In December of 2010, I was one of the attorneys sitting at the table on the Plaintiffs’ side of the courtroom in Nunamta Aulukestai v. State of Alaska, a lawsuit filed in 2009 challenging the constitutionality of the State of Alaska’s exploratory permitting scheme for upland hardrock mineral exploration. Namely, the State of Alaska had (and still has) a practice of not conducting what is called a “best interests” determination before allowing hardrock mining exploration, while requiring a best interest finding for similar activity for oil and gas exploration. The lawsuit focused on the 20+ years of exploration conducted at the Pebble Prospect – it was a perfect illustration of why such findings should be conducted: the State would have to take a hard look at the long term benefits and impacts of such activity and allow the public the opportunity to comment on the project. In its 20+ years, the Pebble exploration effort itself had not been subject to public comment to any State agency – and it still hasn’t.
During the trial, one of the Plaintiffs’ experts was Lance Trasky, a fisheries biologist with extensive fisheries and wildlife management experience after a career in the Alaska Department of Fish & Game. His opinion focused on the impacts of Pebble exploration to wildlife and the adequacy of Pebble’s mitigation measures involved in water use to protect fish. On cross-examination, the Pebble attorney, Matt Singer with Jermain, Dunnagan & Owens, sought to discredit Mr. Trasky’s opinion by pointing out that Trasky had not relied on all available information to form his opinion. Namely, Mr. Singer sought to point out that Mr. Trasky had not considered data reported in wildlife sighting logs maintained by exploration drill rig crews. All crews on site were required to write down in this log the wildlife sighted while out at the work site.
After establishing that Trasky had not relied on the logs, Singer then went on to question Trasky about why he hadn’t relied on them. Wouldn’t other wildlife experts preparing an opinion rely on such a document?, Singer asked. No, Trasky replied. He didn’t rely on them because they were unreliable, Trasky said. And why were they unreliable?, Singer queried. Because one of the reports noted that the crew observed mountain goat in the region, a species not present in that part of the state. But that wasn’t the real problem. The same crew had also reported sighting a Tyrannosaurus Rex. Outburst of laughter in the courtroom, with Mr. Singer looking like he wished he would have personally examined that exhibit before presenting it to the expert witness.
I was reminded of this the other day with a report from the Alaska Dispatch about Matthew Terry, a young fishing guide from Alabama who spends his summers helping to catch fish on the Kasilof River on the Kenai Peninsula. It turns out that Mr. Terry has caught the unfavorable attention of Alaska State Troopers with his logbooks from his summer 2012 catch. Among the species that Mr. Terry reported harvesting with his clients were tuna, blue whale, “jack” beluga (adopting the term from “jack” king, which is a juvenile king salmon that has returned too early), and Chupacabra. Yes, Chupacabra, the mythical monster from Mexico that is famous for its fondness for goat bloodletting, and featured in the “X-Files” episode, “El Mundo Gira.” Unfortunately for Mr. Terry, Alaska’s fish and game enforcement officers expect guides to take seriously their responsibility to accurately report their catch, leading to their issuing a summons for his appearance in court.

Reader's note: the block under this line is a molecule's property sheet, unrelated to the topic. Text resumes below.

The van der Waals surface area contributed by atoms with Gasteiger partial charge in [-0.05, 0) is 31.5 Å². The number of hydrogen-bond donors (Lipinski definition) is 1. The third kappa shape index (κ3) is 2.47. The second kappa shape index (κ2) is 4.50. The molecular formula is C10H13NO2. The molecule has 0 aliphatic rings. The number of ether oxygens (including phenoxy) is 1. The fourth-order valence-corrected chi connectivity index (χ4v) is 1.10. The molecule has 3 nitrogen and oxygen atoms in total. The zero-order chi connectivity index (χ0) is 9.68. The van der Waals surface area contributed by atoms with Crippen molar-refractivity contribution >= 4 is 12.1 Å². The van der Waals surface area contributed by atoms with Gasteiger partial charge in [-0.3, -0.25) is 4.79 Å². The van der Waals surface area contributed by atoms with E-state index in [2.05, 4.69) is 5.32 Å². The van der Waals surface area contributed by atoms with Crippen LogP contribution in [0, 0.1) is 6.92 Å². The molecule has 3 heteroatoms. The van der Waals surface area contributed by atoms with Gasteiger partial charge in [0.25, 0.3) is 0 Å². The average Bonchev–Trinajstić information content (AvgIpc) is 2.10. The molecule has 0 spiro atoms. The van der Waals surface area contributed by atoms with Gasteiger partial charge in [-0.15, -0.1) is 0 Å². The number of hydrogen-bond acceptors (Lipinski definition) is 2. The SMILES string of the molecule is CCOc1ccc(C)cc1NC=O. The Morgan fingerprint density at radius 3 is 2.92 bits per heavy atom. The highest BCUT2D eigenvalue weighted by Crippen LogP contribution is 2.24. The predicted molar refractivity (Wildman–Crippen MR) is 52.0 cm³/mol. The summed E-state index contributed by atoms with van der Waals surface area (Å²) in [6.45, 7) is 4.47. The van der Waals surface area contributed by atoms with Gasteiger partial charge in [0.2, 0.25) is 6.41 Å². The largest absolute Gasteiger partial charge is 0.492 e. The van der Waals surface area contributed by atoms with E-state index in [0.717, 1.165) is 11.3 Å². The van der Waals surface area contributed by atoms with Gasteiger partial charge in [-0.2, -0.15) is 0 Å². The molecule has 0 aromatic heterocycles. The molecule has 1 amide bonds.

Alaskans take their fish and wildlife and laws related to them rather seriously. You can earn stiffer penalties for poaching than for your first (or even probably second or third) DUI. (Not that I agree with such results – DUI penalties should be much stiffer than they are.) The abundance of fish and wildlife resources are among the things that make Alaska truly special. One of the important tools for fisheries or wildlife managers is knowledge of the population. The State lacks the initiative (certainly not lacking the money with a $15 billion budget reserve) to actually go out there and conduct population counts on major fish and wildlife populations at all locations in the state, so one of the things that the Alaska Department of Fish & Game relies on is self-reporting. Individuals who are out there in the country (for example, drilling crews) or harvesting fish or wildlife (users and guides) will have much more opportunity to report on population status than state biologists. Part of keeping track of that population is the consumption of it. Knowing the harvest levels of certain species aid fisheries and wildlife managers in determining harvest levels in the future.
And while the Pebble drilling crews or the young man from Alabama provide us some much-appreciated entertainment value, their creativity in reporting on official documents – and the reaction to those reports – highlights that in Alaska, you don’t mess with fish and wildlife management.